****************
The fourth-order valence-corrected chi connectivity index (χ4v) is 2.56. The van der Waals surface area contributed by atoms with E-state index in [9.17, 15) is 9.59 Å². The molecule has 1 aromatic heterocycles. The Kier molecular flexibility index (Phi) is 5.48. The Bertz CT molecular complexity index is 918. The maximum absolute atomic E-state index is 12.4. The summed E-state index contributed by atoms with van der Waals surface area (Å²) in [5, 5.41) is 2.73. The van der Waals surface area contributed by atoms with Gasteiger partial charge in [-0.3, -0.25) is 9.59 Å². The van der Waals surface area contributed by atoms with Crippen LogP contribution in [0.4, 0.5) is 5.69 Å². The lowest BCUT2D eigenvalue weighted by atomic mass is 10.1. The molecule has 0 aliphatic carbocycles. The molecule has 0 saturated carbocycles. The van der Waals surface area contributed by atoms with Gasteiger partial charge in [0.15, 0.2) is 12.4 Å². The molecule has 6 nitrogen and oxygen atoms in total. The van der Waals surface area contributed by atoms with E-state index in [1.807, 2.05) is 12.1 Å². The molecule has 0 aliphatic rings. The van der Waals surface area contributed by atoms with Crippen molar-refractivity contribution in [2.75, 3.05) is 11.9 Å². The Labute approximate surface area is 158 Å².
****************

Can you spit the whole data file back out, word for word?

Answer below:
The fourth-order valence-corrected chi connectivity index (χ4v) is 2.56. The van der Waals surface area contributed by atoms with E-state index in [9.17, 15) is 9.59 Å². The molecule has 1 aromatic heterocycles. The Kier molecular flexibility index (Phi) is 5.48. The Bertz CT molecular complexity index is 918. The maximum absolute atomic E-state index is 12.4. The summed E-state index contributed by atoms with van der Waals surface area (Å²) in [5, 5.41) is 2.73. The van der Waals surface area contributed by atoms with Gasteiger partial charge in [-0.3, -0.25) is 9.59 Å². The van der Waals surface area contributed by atoms with Crippen LogP contribution in [0.4, 0.5) is 5.69 Å². The lowest BCUT2D eigenvalue weighted by atomic mass is 10.1. The molecule has 0 aliphatic carbocycles. The molecule has 0 saturated carbocycles. The van der Waals surface area contributed by atoms with Gasteiger partial charge in [0.15, 0.2) is 12.4 Å². The molecule has 6 nitrogen and oxygen atoms in total. The van der Waals surface area contributed by atoms with E-state index in [1.807, 2.05) is 12.1 Å². The molecule has 0 aliphatic rings. The van der Waals surface area contributed by atoms with Crippen molar-refractivity contribution in [2.75, 3.05) is 11.9 Å². The Labute approximate surface area is 158 Å².